Venezuela delays removing currency bills amid nationwide protests and chaos
President Nicolas Maduro extended the use of 100-bolivar bills until Jan. 2, after an earlier announcement to pull the highest-denomination bill out of circulation sparked anti-government protests and lootings at scores of shops in the Latin American country.
In a televised address on Saturday, Maduro said the decision to delay scrapping Venezuela’s dominant bank note was prompted because the promised higher-denomination replacement bills were still unavailable, saying that three planes transporting the new notes had become “victims of sabotage.”
The decision to kill the 100-bolivar -which until recently accounted for 77 percent of the cash in circulation in Venezuela- had forced thousands of people from around the country to wait in lines in front of banks to deposit bills or have them changed. Others have had to make purchases with bundles of hard-to-find smaller bills.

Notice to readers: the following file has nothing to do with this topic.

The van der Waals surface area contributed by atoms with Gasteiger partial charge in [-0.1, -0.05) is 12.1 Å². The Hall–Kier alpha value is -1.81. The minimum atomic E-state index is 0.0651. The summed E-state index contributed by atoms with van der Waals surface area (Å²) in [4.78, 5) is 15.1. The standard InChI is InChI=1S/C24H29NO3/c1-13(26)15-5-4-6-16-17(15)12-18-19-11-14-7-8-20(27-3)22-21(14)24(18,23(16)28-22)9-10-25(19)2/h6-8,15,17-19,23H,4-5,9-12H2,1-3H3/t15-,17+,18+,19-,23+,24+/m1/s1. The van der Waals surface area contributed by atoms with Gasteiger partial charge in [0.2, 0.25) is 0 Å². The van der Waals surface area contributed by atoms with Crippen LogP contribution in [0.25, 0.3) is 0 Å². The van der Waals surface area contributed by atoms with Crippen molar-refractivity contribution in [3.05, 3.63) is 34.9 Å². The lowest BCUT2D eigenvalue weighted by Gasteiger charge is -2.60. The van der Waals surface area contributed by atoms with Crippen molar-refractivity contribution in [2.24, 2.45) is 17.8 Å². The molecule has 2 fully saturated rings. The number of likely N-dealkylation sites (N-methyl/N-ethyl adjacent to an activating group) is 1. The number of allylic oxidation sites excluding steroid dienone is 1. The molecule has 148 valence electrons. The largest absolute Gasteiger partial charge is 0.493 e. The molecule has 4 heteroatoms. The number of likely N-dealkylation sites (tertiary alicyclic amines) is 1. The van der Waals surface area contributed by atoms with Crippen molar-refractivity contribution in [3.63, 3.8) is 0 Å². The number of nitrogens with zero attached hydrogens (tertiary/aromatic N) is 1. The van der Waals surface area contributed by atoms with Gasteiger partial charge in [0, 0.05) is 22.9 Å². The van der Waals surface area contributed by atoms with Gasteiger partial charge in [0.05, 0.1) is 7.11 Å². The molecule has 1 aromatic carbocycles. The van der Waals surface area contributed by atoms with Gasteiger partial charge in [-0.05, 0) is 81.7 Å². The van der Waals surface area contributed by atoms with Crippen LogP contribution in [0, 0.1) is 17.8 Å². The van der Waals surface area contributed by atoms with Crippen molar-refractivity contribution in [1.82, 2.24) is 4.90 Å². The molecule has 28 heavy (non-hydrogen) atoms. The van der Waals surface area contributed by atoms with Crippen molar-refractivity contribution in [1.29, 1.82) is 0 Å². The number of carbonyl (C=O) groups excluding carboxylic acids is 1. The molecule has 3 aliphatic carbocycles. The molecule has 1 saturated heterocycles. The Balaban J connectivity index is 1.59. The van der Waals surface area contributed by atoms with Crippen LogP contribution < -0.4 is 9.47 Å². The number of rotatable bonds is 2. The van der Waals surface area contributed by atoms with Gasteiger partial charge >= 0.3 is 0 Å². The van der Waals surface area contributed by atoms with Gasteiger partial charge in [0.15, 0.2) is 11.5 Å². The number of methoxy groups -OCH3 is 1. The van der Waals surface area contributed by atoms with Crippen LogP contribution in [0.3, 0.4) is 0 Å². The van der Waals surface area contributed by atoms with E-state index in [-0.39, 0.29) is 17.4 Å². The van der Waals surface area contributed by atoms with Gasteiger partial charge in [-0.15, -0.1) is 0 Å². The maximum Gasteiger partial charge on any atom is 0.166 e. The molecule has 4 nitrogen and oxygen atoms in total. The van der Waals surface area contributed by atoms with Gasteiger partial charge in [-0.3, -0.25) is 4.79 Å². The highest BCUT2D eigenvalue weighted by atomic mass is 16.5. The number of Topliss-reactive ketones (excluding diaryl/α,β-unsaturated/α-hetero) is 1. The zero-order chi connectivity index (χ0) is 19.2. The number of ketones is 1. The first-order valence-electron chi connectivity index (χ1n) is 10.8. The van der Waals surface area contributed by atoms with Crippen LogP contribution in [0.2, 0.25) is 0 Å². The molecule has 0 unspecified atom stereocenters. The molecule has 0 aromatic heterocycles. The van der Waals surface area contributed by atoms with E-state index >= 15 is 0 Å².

Authorities in the southern Bolivar State declared a curfew after people broke into dozens of shops and warehouses in various towns to take out goods. The state governor said 135 people had been arrested during the unrest.
Maduro has justified the elimination as a way of strangling mafia and smugglers on the border with neighboring Colombia. The government has closed the borders with Colombia and Brazil.